IV. Defendant in his brief assigns error only on the two grounds discussed in the preceding paragraphs. In the concluding portion of his argument, however, he asks us to refer back to his written petition applying for our writ of error, wherein some thirty errors are assigned. Some of these assignments refer to matters appearing in the record proper; most of their present questions which cannot be raised without a motion for new trial and bill of exceptions as a basis.  What we have said disposes of all of them, but we shall mention one specifically. The contention is made that the record fails to show the venue was proven. There is no merit in this contention. It is only when a bill of exceptions shows the venue was not proven that this point is available to a defendant. [State v. Keeland, 90 Mo. 337, 2 S.W. 442; State v. Hughes, 82 Mo. 86, 88; State v. Quaite, 20 Mo. App. 405.]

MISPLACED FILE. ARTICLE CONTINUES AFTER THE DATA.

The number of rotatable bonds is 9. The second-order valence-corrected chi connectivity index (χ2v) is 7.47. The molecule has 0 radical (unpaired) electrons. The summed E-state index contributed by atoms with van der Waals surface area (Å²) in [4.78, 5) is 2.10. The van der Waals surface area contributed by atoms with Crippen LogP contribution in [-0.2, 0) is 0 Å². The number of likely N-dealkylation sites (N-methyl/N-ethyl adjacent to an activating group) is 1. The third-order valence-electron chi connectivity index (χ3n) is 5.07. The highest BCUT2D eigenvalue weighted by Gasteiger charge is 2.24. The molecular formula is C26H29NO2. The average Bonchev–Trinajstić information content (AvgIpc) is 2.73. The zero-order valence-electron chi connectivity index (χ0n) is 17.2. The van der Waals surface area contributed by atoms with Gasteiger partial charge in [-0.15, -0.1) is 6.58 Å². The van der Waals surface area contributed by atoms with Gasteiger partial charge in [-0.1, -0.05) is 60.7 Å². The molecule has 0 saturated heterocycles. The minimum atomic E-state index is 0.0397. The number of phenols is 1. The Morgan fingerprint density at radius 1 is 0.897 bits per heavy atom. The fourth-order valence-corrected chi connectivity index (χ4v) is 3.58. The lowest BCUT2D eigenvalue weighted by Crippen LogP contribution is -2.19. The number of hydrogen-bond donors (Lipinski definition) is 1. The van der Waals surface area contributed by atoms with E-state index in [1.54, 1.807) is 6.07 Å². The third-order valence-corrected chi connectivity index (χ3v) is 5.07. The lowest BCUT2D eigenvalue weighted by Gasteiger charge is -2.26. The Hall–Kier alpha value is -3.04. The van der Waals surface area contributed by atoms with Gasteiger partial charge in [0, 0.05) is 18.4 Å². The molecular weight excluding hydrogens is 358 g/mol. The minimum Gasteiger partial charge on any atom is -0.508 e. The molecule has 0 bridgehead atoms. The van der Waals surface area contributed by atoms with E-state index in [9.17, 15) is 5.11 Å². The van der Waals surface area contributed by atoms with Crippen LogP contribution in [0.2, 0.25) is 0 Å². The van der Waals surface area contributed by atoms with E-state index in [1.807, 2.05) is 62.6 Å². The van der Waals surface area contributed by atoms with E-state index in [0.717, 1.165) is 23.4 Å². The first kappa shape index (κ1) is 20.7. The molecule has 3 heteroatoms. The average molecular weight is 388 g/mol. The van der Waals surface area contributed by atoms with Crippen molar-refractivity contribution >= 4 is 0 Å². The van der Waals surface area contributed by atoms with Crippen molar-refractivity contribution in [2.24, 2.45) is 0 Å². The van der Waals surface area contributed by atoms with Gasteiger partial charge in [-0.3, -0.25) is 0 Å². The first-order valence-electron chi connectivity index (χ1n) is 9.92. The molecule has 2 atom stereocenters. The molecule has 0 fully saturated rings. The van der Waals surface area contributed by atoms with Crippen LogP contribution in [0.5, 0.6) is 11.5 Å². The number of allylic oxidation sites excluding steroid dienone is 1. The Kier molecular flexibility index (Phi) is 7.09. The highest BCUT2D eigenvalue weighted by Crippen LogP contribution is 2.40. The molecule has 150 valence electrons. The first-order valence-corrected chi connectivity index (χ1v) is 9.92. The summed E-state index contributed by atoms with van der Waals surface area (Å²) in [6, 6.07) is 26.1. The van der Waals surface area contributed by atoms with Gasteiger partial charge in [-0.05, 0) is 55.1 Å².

The record is free from reversible error and the judgment is affirmed. All concur.